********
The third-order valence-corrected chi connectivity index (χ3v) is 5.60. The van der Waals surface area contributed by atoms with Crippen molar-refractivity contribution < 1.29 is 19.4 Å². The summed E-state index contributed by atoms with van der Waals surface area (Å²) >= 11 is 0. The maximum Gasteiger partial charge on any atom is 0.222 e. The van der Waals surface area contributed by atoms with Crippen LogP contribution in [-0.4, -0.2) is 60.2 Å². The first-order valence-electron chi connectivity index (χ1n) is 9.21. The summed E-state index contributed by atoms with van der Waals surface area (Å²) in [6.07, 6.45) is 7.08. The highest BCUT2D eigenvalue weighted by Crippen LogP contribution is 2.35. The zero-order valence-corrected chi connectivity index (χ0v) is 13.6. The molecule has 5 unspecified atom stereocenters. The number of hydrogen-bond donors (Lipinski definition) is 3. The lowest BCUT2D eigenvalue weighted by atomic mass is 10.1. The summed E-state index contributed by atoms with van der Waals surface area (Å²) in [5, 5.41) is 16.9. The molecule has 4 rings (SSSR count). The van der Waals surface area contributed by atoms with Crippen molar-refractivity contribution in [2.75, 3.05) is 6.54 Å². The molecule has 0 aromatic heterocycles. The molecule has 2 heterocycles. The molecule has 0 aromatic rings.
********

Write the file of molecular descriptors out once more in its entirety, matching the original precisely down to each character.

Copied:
The third-order valence-corrected chi connectivity index (χ3v) is 5.60. The van der Waals surface area contributed by atoms with Crippen molar-refractivity contribution < 1.29 is 19.4 Å². The summed E-state index contributed by atoms with van der Waals surface area (Å²) >= 11 is 0. The maximum Gasteiger partial charge on any atom is 0.222 e. The van der Waals surface area contributed by atoms with Crippen LogP contribution in [-0.4, -0.2) is 60.2 Å². The first-order valence-electron chi connectivity index (χ1n) is 9.21. The summed E-state index contributed by atoms with van der Waals surface area (Å²) in [6.07, 6.45) is 7.08. The highest BCUT2D eigenvalue weighted by Crippen LogP contribution is 2.35. The zero-order valence-corrected chi connectivity index (χ0v) is 13.6. The molecule has 5 unspecified atom stereocenters. The number of hydrogen-bond donors (Lipinski definition) is 3. The lowest BCUT2D eigenvalue weighted by atomic mass is 10.1. The summed E-state index contributed by atoms with van der Waals surface area (Å²) in [5, 5.41) is 16.9. The molecule has 4 rings (SSSR count). The van der Waals surface area contributed by atoms with Crippen molar-refractivity contribution in [2.75, 3.05) is 6.54 Å². The molecule has 0 aromatic heterocycles. The molecule has 2 heterocycles. The molecule has 0 aromatic rings.